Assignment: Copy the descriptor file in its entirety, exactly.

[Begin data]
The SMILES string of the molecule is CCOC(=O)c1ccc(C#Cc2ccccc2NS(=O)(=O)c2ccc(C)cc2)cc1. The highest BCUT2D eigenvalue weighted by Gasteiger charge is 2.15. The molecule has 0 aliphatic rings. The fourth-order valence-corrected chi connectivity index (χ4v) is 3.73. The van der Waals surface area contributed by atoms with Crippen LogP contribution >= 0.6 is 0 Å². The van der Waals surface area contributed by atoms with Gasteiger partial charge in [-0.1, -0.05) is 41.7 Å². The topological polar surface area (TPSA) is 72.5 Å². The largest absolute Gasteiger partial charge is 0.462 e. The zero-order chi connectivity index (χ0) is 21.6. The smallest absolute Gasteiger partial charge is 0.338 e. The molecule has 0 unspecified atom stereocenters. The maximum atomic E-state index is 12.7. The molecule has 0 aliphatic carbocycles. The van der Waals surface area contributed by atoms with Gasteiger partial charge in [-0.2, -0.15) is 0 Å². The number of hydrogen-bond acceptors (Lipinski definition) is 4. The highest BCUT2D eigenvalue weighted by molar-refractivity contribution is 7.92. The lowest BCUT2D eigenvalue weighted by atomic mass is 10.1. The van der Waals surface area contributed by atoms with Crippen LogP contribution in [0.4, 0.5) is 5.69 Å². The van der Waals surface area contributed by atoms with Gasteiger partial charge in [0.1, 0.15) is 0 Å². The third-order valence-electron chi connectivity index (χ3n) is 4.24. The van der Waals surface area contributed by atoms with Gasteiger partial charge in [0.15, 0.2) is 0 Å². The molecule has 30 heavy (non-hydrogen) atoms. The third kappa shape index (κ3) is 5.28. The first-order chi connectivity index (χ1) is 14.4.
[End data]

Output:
The SMILES string of the molecule is CCOC(=O)c1ccc(C#Cc2ccccc2NS(=O)(=O)c2ccc(C)cc2)cc1. The highest BCUT2D eigenvalue weighted by Gasteiger charge is 2.15. The molecule has 0 aliphatic rings. The fourth-order valence-corrected chi connectivity index (χ4v) is 3.73. The van der Waals surface area contributed by atoms with Crippen LogP contribution >= 0.6 is 0 Å². The van der Waals surface area contributed by atoms with Gasteiger partial charge in [-0.1, -0.05) is 41.7 Å². The topological polar surface area (TPSA) is 72.5 Å². The largest absolute Gasteiger partial charge is 0.462 e. The zero-order chi connectivity index (χ0) is 21.6. The smallest absolute Gasteiger partial charge is 0.338 e. The molecule has 0 unspecified atom stereocenters. The maximum atomic E-state index is 12.7. The molecule has 0 aliphatic carbocycles. The van der Waals surface area contributed by atoms with Gasteiger partial charge in [-0.2, -0.15) is 0 Å². The number of hydrogen-bond acceptors (Lipinski definition) is 4. The highest BCUT2D eigenvalue weighted by molar-refractivity contribution is 7.92. The lowest BCUT2D eigenvalue weighted by atomic mass is 10.1. The van der Waals surface area contributed by atoms with Crippen LogP contribution in [0.4, 0.5) is 5.69 Å². The van der Waals surface area contributed by atoms with Gasteiger partial charge in [0.1, 0.15) is 0 Å². The third-order valence-electron chi connectivity index (χ3n) is 4.24. The van der Waals surface area contributed by atoms with Gasteiger partial charge in [0.15, 0.2) is 0 Å². The molecule has 30 heavy (non-hydrogen) atoms. The third kappa shape index (κ3) is 5.28. The first-order chi connectivity index (χ1) is 14.4.